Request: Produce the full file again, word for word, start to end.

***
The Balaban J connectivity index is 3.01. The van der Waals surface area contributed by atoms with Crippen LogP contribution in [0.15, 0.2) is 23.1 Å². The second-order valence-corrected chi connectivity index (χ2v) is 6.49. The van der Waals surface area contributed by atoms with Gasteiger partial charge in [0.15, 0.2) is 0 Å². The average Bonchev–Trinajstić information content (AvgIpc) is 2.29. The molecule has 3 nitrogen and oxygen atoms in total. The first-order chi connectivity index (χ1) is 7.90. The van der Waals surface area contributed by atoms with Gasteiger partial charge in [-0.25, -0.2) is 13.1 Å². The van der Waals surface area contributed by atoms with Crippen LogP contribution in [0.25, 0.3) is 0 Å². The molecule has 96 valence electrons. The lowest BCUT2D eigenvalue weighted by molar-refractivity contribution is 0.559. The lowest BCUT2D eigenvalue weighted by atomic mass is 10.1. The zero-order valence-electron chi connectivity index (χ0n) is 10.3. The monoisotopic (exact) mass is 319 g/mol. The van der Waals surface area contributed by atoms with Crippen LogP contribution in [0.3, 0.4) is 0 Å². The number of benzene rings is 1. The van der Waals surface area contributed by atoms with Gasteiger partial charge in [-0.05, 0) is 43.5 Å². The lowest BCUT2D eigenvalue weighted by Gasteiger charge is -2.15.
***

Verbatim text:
The Balaban J connectivity index is 3.01. The van der Waals surface area contributed by atoms with Crippen LogP contribution in [0.15, 0.2) is 23.1 Å². The second-order valence-corrected chi connectivity index (χ2v) is 6.49. The van der Waals surface area contributed by atoms with Gasteiger partial charge in [0.15, 0.2) is 0 Å². The average Bonchev–Trinajstić information content (AvgIpc) is 2.29. The molecule has 3 nitrogen and oxygen atoms in total. The first-order chi connectivity index (χ1) is 7.90. The van der Waals surface area contributed by atoms with Gasteiger partial charge in [-0.25, -0.2) is 13.1 Å². The van der Waals surface area contributed by atoms with Crippen LogP contribution in [0.25, 0.3) is 0 Å². The molecule has 96 valence electrons. The lowest BCUT2D eigenvalue weighted by molar-refractivity contribution is 0.559. The lowest BCUT2D eigenvalue weighted by atomic mass is 10.1. The zero-order valence-electron chi connectivity index (χ0n) is 10.3. The monoisotopic (exact) mass is 319 g/mol. The van der Waals surface area contributed by atoms with Crippen LogP contribution in [0.3, 0.4) is 0 Å². The number of benzene rings is 1. The van der Waals surface area contributed by atoms with Gasteiger partial charge in [-0.05, 0) is 43.5 Å². The lowest BCUT2D eigenvalue weighted by Gasteiger charge is -2.15.